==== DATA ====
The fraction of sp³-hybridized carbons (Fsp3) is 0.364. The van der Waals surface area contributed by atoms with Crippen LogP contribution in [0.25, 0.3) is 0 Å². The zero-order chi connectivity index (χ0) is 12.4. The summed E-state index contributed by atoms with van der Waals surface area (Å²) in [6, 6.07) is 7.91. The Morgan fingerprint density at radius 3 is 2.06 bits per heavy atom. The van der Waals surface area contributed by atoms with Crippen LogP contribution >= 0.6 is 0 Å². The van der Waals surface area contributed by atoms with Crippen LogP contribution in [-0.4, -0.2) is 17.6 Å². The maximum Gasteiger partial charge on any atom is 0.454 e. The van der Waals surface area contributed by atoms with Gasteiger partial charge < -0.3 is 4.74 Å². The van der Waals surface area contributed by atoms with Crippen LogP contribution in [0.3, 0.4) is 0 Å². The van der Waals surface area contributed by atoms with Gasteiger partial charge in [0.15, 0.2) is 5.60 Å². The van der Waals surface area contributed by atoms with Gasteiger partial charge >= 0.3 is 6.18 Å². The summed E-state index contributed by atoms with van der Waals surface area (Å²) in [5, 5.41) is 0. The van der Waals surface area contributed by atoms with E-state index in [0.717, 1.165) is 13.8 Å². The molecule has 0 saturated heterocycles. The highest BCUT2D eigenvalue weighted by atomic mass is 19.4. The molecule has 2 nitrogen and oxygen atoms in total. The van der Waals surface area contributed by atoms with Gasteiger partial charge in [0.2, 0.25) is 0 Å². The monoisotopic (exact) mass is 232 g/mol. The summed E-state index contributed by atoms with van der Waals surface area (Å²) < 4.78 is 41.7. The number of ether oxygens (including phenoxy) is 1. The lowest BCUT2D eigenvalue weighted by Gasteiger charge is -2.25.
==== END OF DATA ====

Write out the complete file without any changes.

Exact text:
The fraction of sp³-hybridized carbons (Fsp3) is 0.364. The van der Waals surface area contributed by atoms with Crippen LogP contribution in [0.25, 0.3) is 0 Å². The zero-order chi connectivity index (χ0) is 12.4. The summed E-state index contributed by atoms with van der Waals surface area (Å²) in [6, 6.07) is 7.91. The Morgan fingerprint density at radius 3 is 2.06 bits per heavy atom. The van der Waals surface area contributed by atoms with Crippen LogP contribution >= 0.6 is 0 Å². The van der Waals surface area contributed by atoms with Crippen LogP contribution in [-0.4, -0.2) is 17.6 Å². The maximum Gasteiger partial charge on any atom is 0.454 e. The van der Waals surface area contributed by atoms with Gasteiger partial charge < -0.3 is 4.74 Å². The van der Waals surface area contributed by atoms with Crippen LogP contribution in [0.3, 0.4) is 0 Å². The van der Waals surface area contributed by atoms with Gasteiger partial charge in [0.15, 0.2) is 5.60 Å². The van der Waals surface area contributed by atoms with Gasteiger partial charge >= 0.3 is 6.18 Å². The summed E-state index contributed by atoms with van der Waals surface area (Å²) in [5, 5.41) is 0. The van der Waals surface area contributed by atoms with E-state index in [0.717, 1.165) is 13.8 Å². The molecule has 0 saturated heterocycles. The highest BCUT2D eigenvalue weighted by atomic mass is 19.4. The molecule has 2 nitrogen and oxygen atoms in total. The van der Waals surface area contributed by atoms with Gasteiger partial charge in [0.2, 0.25) is 0 Å². The monoisotopic (exact) mass is 232 g/mol. The summed E-state index contributed by atoms with van der Waals surface area (Å²) < 4.78 is 41.7. The number of ether oxygens (including phenoxy) is 1. The lowest BCUT2D eigenvalue weighted by Gasteiger charge is -2.25.